Lastly; let us seriously and frequently meditate upon the last dreadful day of just judgment, when the chaff will be for ever separated from the wheat, when sinners will be banished from the congregation of the righteous. By all the tender ties of relation which connect you together in this life; by your love of happiness and dread of misery; by the mercies, and by the terrors of the Lord; let me entreat you to be so unanimous in your love of God and religion, that you all may be collected, at last, in that place of perfect blessedness, where there will be no more separation SERMON XXX.

nor sorrow.

On the New Jerusalem.

REVELATION xxi. 2, 3.

I John saw the holy city, new Jerusalem, coming down from God

out of heaven, prepared as a bride adorned for her husband. And I heard a great voice out of heaven, saying, Behold, the tabernacle of God is with men, and he will dwell with them, and they shall be his people, and God himself shall be with them, and be their God.

THERE is something wonderfully striking in this passage of sacred Scripture. The heart of that person must be cold and insensible to a great degree, who is not incited, at the repetition of it, earnestly to inquire « Who was that beloved servant of God that was “ favoured with these glorious visions? and what can " the meaning be of this splendid exhibition? In " what sense can it now be asserted, that Jerusalem « cometh down from heaven; that the tabernacle of « God is with men; and that he dwells with them?”

It is the design of the following discourse, to gratify this laudable curiosity: and, a full explication of these words of the holy apostle will naturally lead to several VOL. II.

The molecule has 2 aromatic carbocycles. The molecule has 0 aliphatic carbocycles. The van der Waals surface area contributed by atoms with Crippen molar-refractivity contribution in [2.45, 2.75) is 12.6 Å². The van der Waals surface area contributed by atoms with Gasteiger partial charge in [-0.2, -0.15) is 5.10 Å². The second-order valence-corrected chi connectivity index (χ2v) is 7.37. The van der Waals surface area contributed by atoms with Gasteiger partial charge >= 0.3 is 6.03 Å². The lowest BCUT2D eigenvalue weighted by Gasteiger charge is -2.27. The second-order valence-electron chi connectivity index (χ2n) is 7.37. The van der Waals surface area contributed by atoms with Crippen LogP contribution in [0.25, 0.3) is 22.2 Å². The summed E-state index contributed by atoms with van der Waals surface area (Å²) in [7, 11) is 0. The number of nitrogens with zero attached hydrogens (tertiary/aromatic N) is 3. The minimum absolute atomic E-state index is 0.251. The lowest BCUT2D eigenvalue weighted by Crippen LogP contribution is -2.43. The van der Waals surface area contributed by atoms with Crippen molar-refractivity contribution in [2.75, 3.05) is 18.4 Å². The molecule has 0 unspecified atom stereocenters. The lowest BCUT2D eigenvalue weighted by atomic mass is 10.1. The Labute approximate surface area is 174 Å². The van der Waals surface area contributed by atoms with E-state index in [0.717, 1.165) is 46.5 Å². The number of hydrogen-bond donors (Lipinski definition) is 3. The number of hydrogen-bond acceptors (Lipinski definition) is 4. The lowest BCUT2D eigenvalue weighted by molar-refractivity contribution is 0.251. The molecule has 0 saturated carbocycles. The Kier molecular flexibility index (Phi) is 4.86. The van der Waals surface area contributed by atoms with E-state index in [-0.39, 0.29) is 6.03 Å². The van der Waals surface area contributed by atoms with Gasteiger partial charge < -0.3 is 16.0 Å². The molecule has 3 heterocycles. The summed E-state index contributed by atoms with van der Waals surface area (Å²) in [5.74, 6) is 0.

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useful practical observations. Then only has knowledge its due effect, when it prompts to virtuous actions. If we know the great things of the Gospel, we should deem ourselves happy only while we do them.

The person who speaks is the beloved disciple, John. It had long before been intimated to him, that “ he should tarry till his Master came:" that is, till Jesus came in terrible vengeance to destroy the city of Jerusalem, and to disperse dhe nation of the Jews. Agreeably to this prediction of his Lord, he survived all the rest of the apostles; he lived to see his brethren, the inhabitants of Judea, sustaining the punishment which had been denounced against them, for crucifying the Lord of life, and impiously wishing that the guilt of his blood might fall on them and their children; he saw their country desolated, their capital city laid in ruins, and their temple reduced to ashes. But, as a compensation for this melancholy spectacle, he was favoured with many extraordinary revelations from heaven; with glorious prospects of the Redeemer's kingdom. The earthly Jerusalem had fallen; but instead of this, he saw the new Jerusalem, the holy eity coming down from God.

It is scarcely necessary to observe, that in the language of sacred Scripture, under the term Jerusalem, is frequently comprehended the whole Jewish Church. That city contained all that is necessary to constitute a true Church: the assemblies of the saints; the worship of the one living and true God, according to his own appointment; the regular administration of the divine word and ordinances; and the presence of the great object of their adoration residing in his holy